cover of book

Town in the Empire: Government, Politics, and Society in Seventeenth Century Popayán
by Peter Marzahl
University of Texas Press, 1979
eISBN: 978-1-4773-0282-8 | Paper: 978-0-292-78029-3
Library of Congress Classification F2291.P8M33
Dewey Decimal Classification 986.15

During the seventeenth century, many of the fundamental characteristics of Spanish America were established. Peter Marzahl adds significantly to our understanding of this period with this study of Popayán, a town in what was then part of New Granada and is now Colombia. New Granada was something of a backwater of the empire, but very likely Popayán was more typical of everyday colonial life than the major centers that have drawn most attention from historians. In the first part of his study, Marzahl describes both town and region, depicts economic activities (agriculture, gold mining, trade), and analyzes urban and rural society. Of particular interest is his discussion of the complex interaction among the different ethnic groups: Spaniards, Mestizos, Indians, and Blacks. In the longer second part he presents a detailed account of the makeup and operations of the town councils. His extensive research in primary sources makes possible a thorough examination of Popayán's administration and politics and their relationship to economic and social patterns. He also describes the councils' relations with the provincial governors, the viceregal authorities in Bogotá, and the Church. Because this study treats a neglected period and region and, in so doing, offers fresh materials and insights, it is an important contribution to our knowledge and comprehension of colonial Spanish America.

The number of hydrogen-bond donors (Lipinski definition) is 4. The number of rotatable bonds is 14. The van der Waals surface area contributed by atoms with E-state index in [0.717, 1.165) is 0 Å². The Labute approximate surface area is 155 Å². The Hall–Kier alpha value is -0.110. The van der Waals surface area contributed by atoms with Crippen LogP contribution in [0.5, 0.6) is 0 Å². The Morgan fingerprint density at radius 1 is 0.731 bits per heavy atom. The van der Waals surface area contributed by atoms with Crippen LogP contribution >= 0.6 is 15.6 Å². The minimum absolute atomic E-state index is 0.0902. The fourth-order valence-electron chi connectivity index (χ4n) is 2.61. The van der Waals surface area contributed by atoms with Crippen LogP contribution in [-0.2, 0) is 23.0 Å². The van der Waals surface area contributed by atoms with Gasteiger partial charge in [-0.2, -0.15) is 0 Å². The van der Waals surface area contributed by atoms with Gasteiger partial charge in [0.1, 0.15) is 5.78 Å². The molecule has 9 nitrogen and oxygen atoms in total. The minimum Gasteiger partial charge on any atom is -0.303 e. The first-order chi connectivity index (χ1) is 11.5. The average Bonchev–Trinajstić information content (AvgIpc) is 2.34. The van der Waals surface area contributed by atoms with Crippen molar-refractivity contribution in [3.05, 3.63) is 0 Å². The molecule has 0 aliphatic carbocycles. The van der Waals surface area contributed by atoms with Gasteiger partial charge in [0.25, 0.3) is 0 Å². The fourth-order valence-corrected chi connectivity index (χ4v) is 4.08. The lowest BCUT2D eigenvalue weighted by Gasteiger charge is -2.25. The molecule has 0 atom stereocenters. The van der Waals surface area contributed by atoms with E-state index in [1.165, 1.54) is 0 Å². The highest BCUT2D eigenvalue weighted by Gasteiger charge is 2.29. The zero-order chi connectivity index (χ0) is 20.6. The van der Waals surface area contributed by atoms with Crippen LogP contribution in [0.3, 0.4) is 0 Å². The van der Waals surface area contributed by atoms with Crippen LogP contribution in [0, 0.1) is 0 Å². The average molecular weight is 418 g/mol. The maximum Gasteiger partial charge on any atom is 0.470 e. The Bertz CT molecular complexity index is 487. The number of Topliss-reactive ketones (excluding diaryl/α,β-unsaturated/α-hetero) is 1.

See other books on: City and town life | Colombia | Empire | Government | Town
See other titles from University of Texas Press
Nearby on shelf for Latin America. Spanish America / South America / Colombia: